I have had two children, youngest 8, prolapsed vaginal wall and bladder resulting in partial hyst.w/bladder sling, 2 years later second surgery to have bladder attatched to pelvis. Now lower abdom. muscles are bulging along the sides of ab. (occured after second bladder surgery) One side is more prominate then other and both sides have sections in muscle that feels squishy when muscles are flexed and tight around them. I teach and ins. cov. is a big deal right now.
Is There a Medical Reason to Have my Ab Muscles Repaired?
Doctor Answers 5
If you're not having any symptoms, you don't have to have your "ABs repaired".
What you are describing is separation(diastasis) of the two vertical muscles in the central portion of your abdomen (rectus muscles). This is what accounts for the laxity of the lower abdomen. If you are suffering from a hernia, either around the belly button, in the groin, or in a surgical incision, then your insurance carrier may approve correction. Speak with your board-certified plastic surgeon about your condition and see if you are a candidate for repair
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Medical reason to have my ab muscles repaired
Yes there can be insurance covered repair of abdominal muscle laxity. But over the internet there is NO WAY to guide you. I recommend 3 consultations with boarded plastic surgeons in your area. There they can determine the type of insurance you have and if there will be any coverage. Best of Luck
Medical Insurance Payment of Tummy Tuck Muscle Tightening
Regarding : "I have ... prolapsed vaginal wall and bladder resulting in partial hyst.w/bladder sling, 2 years later second surgery ...Now lower abdom. muscles are bulging along the sides of ab....One side is more prominate then other and both sides have sections in muscle that feels squishy when muscles are flexed and tight around"
I regret your condition but the truth is that, to muscle separation being so extremely common, insurance companies do not regard it as a disorder that MUST be corrected. A uterus is the size of a small lime. As the pregnancy proceeds, it grows gradually into the size of a watermelon which stretches out the entire abdominal wall: muscles and skin. To allow women to survive pregnancy, the six pack muscles split apart allowing the growth to continue. After delivery, the uterus gradually shrinks but the skin and muscles are stretched permanently and will NOT return to their "before Baby" stage without an active surgical repair.
In a FULL Tummy Tuck, we put the muscles together again, flattening the tummy and repairing any midline hernias, we thereby narrow the waist, we also remove all loose tummy skin, lift a sagging Mons pubis and even lift and smooth dimply, cellulitic anterior thighs.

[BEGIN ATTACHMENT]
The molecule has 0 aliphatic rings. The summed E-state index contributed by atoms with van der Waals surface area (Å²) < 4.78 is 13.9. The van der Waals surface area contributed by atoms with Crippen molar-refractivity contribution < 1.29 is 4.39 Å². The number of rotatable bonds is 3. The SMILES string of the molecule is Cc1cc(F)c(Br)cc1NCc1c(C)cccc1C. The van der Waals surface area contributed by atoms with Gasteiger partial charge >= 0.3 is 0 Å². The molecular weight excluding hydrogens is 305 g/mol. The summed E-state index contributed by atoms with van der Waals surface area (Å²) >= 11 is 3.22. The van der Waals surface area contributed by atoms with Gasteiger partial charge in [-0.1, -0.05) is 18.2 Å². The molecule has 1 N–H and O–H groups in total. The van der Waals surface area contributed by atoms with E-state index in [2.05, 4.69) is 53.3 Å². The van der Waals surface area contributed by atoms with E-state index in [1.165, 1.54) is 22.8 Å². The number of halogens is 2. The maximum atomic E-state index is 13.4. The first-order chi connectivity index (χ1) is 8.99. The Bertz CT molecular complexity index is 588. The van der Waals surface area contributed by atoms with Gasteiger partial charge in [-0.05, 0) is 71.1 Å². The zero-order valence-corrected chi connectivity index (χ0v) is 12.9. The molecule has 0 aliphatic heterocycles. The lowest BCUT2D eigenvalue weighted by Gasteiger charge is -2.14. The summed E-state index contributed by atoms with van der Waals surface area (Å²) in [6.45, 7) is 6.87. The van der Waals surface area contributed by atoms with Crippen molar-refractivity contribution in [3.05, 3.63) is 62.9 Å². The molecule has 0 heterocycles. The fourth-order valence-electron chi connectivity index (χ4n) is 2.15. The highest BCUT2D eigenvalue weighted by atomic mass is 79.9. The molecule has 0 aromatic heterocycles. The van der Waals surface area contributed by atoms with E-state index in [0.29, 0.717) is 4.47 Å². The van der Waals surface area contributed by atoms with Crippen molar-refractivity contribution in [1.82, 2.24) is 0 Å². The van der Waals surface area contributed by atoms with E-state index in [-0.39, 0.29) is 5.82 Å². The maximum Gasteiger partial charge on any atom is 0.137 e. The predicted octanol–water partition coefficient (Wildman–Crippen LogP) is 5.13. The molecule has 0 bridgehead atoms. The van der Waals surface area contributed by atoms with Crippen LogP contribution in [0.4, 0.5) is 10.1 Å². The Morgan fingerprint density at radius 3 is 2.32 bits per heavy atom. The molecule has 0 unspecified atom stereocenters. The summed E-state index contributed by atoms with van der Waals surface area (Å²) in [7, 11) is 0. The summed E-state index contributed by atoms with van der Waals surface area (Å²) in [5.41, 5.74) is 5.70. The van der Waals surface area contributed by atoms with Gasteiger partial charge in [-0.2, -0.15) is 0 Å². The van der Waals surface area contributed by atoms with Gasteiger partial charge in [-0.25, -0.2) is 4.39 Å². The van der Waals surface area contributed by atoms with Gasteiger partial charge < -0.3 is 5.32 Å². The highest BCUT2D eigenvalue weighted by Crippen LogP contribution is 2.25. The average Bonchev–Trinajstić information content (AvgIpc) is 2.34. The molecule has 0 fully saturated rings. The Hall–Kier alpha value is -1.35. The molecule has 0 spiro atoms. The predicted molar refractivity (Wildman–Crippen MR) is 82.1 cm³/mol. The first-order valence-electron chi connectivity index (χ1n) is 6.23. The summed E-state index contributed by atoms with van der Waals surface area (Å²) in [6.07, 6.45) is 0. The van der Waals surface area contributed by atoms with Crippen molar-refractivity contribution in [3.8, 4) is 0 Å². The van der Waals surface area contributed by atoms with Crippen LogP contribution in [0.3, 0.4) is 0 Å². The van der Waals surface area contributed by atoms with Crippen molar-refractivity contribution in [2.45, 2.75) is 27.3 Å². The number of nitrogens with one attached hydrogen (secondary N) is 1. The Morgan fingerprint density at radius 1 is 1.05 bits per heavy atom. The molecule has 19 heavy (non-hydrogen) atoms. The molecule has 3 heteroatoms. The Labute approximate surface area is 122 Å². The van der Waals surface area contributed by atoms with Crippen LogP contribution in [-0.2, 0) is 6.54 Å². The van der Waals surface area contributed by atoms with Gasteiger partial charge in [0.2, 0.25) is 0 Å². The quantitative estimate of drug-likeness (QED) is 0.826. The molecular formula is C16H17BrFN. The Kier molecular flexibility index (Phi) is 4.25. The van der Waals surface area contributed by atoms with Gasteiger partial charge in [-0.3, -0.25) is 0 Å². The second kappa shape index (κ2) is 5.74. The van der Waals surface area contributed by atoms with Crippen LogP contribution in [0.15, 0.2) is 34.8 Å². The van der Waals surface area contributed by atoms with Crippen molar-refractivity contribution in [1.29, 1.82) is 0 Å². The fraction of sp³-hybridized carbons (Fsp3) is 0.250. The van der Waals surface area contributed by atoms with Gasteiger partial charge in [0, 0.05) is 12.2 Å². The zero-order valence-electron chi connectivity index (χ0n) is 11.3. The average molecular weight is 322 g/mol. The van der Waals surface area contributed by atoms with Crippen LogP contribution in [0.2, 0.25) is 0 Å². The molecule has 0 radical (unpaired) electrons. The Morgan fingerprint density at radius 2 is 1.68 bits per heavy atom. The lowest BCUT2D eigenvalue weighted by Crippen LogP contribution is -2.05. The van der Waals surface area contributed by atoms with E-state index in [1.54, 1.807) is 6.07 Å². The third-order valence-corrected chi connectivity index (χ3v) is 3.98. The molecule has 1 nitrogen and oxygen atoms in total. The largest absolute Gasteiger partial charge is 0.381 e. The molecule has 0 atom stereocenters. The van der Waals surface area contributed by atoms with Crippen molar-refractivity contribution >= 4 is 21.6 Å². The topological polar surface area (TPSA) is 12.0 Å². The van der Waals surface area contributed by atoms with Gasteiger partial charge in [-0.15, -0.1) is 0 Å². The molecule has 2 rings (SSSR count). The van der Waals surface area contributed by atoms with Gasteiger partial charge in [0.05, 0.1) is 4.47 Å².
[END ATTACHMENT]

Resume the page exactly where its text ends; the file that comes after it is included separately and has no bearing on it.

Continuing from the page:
Insurance companies largely will pay for repair of a Ventral Hernia. Your condition MAY be a Ventral hernia caused by your two operations. If this is the case the hernia is likely to be paid for by the insurer.
However, I have never seen an insurer willingly pay for a Tummy Tuck which is a MUCH more extensive operation intended to make you look better than simply correcting a midline bulge.
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Medical coverage of muscle repair with tummy tuck
Although some patients complain of subjective pain or soreness with separated abdominal wall muscles (rectus abdominus muscles), insurance companies almost never cover the cost associated with repairing the gap. Unlike true hernias, in which segments of bowel can get strangulated, separated abdominal wall muscles are not life threatening.
If you have soreness, or do not like the appearance, your best bet is consultation with a board certified plastic surgeon. Even though you will not get insurance coverage for the procedure, most plastic surgeons participate with third party financing companies with can make the procedure quite affordable.
Best of luck. All the best - Sam Jejurikar
These answers are for educational purposes and should not be relied upon as a substitute for medical advice you may receive from your physician. If you have a medical emergency, please call 911. These answers do not constitute or initiate a patient/doctor relationship.